By comparing AMF interaction in damaged and undamaged root systems, the scientists were able to find out how the symbiosis was useful for the maize plants after fissuring.
Mycorrhizal plants dampened the changes in root and leaf hormones due to fissuring. AMF also improved root growth, especially the percentage of fine root hairs. Similarly, there was also an increase in leaf area chlorophyll levels. Therefore, both shoot and root growth were enhanced by AMF.
Endogenous hormones are signaling substances that regulate plant physiological processes.
Before fissuring, there was no difference in hormone levels between the plants. After fissuring, damaged maize started showing a decline in levels of the auxin—Indole-3-Acetic Acid (IAA)—in both leaves and roots. This caused plants to slow their growth to reduce the effects of stress due to fissuring.
Cytokinin (CTK) is a hormone needed for leaf and shoot development and photosynthesis. CTK levels were always positively correlated with leaf area and chlorophyll content in all plants. One week after fissuring, the damaged plants had less CTK in leaves and roots, and the leaf area and chlorophyll content were lower than in undamaged plants. Usually, CTK levels fall as plants mature, and this was seen in control plants. However, the CTK levels were much higher in damaged, mature maize because they still needed it to repair the damage.
Abscisic acid (ABA) is produced in response to stress. Its levels increased in both damaged plants, with and without AMF. As its levels increased in the initial stages, there was a reduction in root tips, length, area, volume, and leaf area and chlorophyll levels in damaged plants. In the second week, less ABA was found in the leaves of AMF plants than uninoculated plants; this indicates the plant is strengthening its roots systems at the expense of the shoots in response to stress. In later stages, after six weeks, the level of this hormone was similar in damaged and undamaged maize, showing that the plants had adapted to the fissuring stress.
The study showed that AMF, and not the normal plant response to fissuring, boosted plant growth. AMF reduces ABA production and increases IAA and CTK levels so that the overall hormone balance helps plants to resist stress and favor plant growth in comparison to control maize plants.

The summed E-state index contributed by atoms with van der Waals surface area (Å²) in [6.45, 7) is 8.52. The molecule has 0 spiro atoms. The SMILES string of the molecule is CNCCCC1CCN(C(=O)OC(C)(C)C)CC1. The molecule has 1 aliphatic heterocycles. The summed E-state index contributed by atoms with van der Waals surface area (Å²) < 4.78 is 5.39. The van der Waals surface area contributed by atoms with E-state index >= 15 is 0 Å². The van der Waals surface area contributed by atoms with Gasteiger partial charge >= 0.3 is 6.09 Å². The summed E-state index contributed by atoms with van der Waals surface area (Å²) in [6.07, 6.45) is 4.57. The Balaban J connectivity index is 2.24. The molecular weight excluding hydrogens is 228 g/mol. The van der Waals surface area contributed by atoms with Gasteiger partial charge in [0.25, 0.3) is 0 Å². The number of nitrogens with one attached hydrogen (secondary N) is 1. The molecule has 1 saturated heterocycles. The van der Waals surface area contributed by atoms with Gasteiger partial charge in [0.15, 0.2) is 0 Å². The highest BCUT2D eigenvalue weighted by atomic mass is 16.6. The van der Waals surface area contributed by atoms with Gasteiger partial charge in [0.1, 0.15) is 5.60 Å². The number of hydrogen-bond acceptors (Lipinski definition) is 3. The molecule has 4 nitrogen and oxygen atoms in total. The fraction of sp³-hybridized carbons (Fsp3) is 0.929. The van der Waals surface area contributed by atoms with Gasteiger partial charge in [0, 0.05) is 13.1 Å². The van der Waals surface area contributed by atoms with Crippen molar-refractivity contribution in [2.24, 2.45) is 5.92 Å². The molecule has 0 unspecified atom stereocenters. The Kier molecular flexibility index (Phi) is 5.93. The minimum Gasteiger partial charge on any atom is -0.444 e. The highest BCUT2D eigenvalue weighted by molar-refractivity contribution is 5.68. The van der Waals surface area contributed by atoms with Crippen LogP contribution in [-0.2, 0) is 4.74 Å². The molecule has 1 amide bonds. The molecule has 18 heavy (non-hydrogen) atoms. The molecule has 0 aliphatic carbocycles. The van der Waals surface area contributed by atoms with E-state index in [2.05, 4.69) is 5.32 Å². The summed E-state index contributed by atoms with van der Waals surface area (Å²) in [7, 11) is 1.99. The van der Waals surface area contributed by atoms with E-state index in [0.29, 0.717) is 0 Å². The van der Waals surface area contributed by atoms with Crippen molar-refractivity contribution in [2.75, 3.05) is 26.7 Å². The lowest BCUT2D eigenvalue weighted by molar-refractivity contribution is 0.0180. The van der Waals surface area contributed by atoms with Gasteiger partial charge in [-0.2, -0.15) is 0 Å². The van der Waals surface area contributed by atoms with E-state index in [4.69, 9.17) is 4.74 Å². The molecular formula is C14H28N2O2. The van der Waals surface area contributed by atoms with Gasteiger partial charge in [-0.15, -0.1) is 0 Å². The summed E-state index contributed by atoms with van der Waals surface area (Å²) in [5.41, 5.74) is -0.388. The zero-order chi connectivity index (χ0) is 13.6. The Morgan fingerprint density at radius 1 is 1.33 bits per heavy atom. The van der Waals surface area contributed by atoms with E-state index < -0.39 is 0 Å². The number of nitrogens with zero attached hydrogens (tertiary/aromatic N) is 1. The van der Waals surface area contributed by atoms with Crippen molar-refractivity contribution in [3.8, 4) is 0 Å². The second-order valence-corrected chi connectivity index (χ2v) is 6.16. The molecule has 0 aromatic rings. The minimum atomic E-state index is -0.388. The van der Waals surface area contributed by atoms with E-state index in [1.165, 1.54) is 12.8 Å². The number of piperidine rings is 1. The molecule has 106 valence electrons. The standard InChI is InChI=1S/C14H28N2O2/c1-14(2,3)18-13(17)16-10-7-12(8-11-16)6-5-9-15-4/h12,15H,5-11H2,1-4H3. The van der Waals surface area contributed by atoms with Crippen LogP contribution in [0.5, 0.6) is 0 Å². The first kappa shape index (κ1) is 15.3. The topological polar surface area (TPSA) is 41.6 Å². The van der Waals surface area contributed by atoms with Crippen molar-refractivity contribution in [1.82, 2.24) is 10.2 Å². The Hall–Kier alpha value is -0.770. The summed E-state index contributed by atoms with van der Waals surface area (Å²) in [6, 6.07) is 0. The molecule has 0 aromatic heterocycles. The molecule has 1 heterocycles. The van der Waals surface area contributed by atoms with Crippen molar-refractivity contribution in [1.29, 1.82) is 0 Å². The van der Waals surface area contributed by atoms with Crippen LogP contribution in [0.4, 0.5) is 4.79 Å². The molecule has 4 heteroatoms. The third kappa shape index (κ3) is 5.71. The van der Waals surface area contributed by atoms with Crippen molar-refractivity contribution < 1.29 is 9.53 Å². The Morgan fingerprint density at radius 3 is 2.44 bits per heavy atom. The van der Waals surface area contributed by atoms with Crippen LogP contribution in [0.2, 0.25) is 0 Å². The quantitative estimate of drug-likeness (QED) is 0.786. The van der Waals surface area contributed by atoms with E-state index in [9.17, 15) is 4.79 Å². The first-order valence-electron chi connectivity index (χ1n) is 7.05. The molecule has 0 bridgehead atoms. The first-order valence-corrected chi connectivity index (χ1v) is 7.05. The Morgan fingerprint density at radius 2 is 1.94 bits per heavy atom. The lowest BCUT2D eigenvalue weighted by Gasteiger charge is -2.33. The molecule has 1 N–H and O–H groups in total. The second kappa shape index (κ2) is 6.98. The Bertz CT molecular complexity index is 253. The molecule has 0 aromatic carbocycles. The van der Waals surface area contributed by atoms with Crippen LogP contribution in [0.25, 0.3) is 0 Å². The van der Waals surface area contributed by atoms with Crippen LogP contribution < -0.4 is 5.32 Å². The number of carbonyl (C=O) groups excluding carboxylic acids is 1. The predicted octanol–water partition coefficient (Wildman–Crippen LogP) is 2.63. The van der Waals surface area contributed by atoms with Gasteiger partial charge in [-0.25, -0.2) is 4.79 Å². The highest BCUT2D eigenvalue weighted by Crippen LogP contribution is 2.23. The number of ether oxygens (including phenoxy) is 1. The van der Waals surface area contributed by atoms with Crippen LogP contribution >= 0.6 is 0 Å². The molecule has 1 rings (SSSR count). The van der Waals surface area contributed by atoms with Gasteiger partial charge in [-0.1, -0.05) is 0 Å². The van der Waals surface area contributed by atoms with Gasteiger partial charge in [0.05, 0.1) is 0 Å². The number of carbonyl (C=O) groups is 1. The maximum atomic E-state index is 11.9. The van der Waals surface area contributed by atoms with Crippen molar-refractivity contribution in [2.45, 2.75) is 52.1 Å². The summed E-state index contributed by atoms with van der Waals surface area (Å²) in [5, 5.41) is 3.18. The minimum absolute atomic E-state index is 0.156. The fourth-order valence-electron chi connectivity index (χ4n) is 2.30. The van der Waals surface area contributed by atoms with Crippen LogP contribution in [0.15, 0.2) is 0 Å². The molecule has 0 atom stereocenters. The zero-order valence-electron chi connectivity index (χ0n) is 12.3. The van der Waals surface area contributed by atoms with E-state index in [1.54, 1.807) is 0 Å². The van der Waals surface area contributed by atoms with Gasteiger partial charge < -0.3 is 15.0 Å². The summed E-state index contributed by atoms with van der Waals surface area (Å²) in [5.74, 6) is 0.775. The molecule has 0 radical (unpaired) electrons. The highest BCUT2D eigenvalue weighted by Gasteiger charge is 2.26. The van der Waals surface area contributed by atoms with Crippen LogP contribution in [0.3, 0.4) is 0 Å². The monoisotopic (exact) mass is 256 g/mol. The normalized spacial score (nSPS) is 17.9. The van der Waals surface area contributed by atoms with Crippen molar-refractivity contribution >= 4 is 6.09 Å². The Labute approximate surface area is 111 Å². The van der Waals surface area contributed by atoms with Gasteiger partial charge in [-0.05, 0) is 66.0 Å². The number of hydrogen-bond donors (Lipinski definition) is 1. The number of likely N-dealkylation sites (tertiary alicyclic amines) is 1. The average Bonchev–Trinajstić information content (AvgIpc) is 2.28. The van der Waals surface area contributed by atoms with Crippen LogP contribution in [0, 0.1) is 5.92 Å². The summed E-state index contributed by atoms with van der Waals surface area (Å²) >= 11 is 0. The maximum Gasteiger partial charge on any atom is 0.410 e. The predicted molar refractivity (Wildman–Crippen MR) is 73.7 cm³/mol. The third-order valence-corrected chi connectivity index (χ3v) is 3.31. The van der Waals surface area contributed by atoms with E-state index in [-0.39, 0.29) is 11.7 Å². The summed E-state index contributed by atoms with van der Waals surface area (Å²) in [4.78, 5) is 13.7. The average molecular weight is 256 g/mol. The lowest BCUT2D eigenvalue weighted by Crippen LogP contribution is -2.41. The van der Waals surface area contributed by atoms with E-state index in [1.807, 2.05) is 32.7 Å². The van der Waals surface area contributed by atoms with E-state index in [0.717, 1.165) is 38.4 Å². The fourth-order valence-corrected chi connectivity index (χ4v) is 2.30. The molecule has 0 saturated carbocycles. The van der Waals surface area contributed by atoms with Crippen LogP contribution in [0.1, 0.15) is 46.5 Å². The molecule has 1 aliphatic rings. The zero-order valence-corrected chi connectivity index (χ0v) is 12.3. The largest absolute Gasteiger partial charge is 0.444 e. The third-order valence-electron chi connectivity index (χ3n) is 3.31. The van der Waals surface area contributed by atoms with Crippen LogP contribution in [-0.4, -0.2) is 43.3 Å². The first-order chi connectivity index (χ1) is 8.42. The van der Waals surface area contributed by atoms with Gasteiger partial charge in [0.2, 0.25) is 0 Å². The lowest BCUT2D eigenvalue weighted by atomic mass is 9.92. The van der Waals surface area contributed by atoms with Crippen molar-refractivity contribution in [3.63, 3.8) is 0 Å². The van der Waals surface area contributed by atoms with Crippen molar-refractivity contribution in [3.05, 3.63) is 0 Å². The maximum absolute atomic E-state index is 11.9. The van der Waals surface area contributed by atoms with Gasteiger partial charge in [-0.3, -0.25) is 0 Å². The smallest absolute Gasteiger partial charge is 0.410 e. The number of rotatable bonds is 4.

Figure 3: “Roots observed in the minirhizotron tubes of the treatments, Zhang et al. (2021). (Image credits: https://doi.org/10.1016/j.ecolind.2021.107800)
The root morphology studied through minirhizotrons showed that there were more roots of damaged plants near the tubes than of undamaged plants. This could be because the soil fissuring reduces the space for roots to grow in damaged areas so there is a higher concentration in unfissured areas; see Figure 3. This limits plants' access to nutrients.
A difference was recorded in fine root percentage in the treatments. At a depth of around 20 cm, the damaged plants, with and without AMF, had more fine roots than undamaged plants one week after fissuring. Moreover, the root length in AMF plants (M) was higher in damaged plants than in uninoculated plants (CK); see Figure 4. In undamaged plants, AMF did not influence root growth.
The scientists concluded the plants were producing more fine roots due to stress. The production of fine roots enabled the plants to search for more food in an effort to resist stress, and AMF was giving them a boost. Increases in IAA by AMF aids this process.
This study also indicated that AMF action is more helpful when the root damage is of low severity, but this aspect will need to be confirmed and quantified by further studies.
Figure 4: The number of root tips and fine root percentage at 20 cm depth is higher in AMF inoculated plants (M) than in control plants (CK) with damaged roots (RD). Zhang et al. (2021). (Image credits: https://doi.org/10.1016/j.ecolind.2021.107800)
Fissure-caused root damage reduces the root-to-shoot ratio. With a reduced root system, plants have fewer nutrients and water. The damaging effects of fissuring on roots start within a week, and the impact lasts until the end of the plant’s life. The biomass of damaged plants is far lower than undamaged plants. However, AMF improves root growth and fine root percentage, and along with the positive hormonal balance it creates, it can increase biomass.
The study, once again, proves what scientists are discovering about the effects of root and shoot damage on plants. Plants recover more easily from shoot damage. Root damage and stress has a greater impact on plant growth and productivity. Therefore, technological advancements like minirhizotrons have far-reaching benefits, advancing our knowledge of below-ground plant dynamics.
Science Writer, CID Bio-Science
Ph.D. Ecology and Environmental Science, B.Sc Agriculture
Zhang, J., Bi, Y., Song, Z., Xiao, L., & Christie, P. (2021). Arbuscular mycorrhizal fungi alter root and foliar responses to fissure-induced root damage stress. Ecological Indicators, 127, 107800. https://doi.org/10.1016/j.ecolind.2021.107800
Prakash, A., & Gens, R. (2011). Chapter 14 - Remote Sensing of Coal Fres. In G.B. Stracher, A. Prakash, & E. V. Sokol, Coal and Peat Fires: A Global Perspective (pp 231-253). Elsevier. https://doi.org/10.1016/B978-0-444-52858-2.00014-1